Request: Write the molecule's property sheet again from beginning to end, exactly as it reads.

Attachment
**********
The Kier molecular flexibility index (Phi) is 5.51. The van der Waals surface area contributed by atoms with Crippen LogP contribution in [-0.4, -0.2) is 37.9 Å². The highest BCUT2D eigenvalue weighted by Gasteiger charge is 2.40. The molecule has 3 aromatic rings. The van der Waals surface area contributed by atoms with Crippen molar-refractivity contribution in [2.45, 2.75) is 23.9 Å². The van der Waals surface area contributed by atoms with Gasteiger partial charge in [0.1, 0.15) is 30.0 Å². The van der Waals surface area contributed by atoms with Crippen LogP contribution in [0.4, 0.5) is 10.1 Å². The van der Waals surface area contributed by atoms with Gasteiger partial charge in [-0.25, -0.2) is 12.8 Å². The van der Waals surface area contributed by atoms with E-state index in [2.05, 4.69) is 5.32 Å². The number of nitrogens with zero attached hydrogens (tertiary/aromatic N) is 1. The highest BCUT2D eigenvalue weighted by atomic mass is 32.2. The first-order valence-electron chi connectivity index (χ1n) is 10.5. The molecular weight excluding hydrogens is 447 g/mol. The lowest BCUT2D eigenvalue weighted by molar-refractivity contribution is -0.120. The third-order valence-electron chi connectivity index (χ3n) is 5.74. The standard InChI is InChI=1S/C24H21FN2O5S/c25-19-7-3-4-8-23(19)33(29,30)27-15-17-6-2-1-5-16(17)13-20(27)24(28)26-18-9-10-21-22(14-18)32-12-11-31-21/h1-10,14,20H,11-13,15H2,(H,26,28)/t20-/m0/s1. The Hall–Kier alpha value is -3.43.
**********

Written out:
The Kier molecular flexibility index (Phi) is 5.51. The van der Waals surface area contributed by atoms with Crippen LogP contribution in [-0.4, -0.2) is 37.9 Å². The highest BCUT2D eigenvalue weighted by Gasteiger charge is 2.40. The molecule has 3 aromatic rings. The van der Waals surface area contributed by atoms with Crippen molar-refractivity contribution in [2.45, 2.75) is 23.9 Å². The van der Waals surface area contributed by atoms with Gasteiger partial charge in [0.1, 0.15) is 30.0 Å². The van der Waals surface area contributed by atoms with Crippen LogP contribution in [0.4, 0.5) is 10.1 Å². The van der Waals surface area contributed by atoms with Gasteiger partial charge in [-0.25, -0.2) is 12.8 Å². The van der Waals surface area contributed by atoms with E-state index in [2.05, 4.69) is 5.32 Å². The number of nitrogens with zero attached hydrogens (tertiary/aromatic N) is 1. The highest BCUT2D eigenvalue weighted by atomic mass is 32.2. The first-order valence-electron chi connectivity index (χ1n) is 10.5. The molecular weight excluding hydrogens is 447 g/mol. The lowest BCUT2D eigenvalue weighted by molar-refractivity contribution is -0.120. The third-order valence-electron chi connectivity index (χ3n) is 5.74. The standard InChI is InChI=1S/C24H21FN2O5S/c25-19-7-3-4-8-23(19)33(29,30)27-15-17-6-2-1-5-16(17)13-20(27)24(28)26-18-9-10-21-22(14-18)32-12-11-31-21/h1-10,14,20H,11-13,15H2,(H,26,28)/t20-/m0/s1. The Hall–Kier alpha value is -3.43.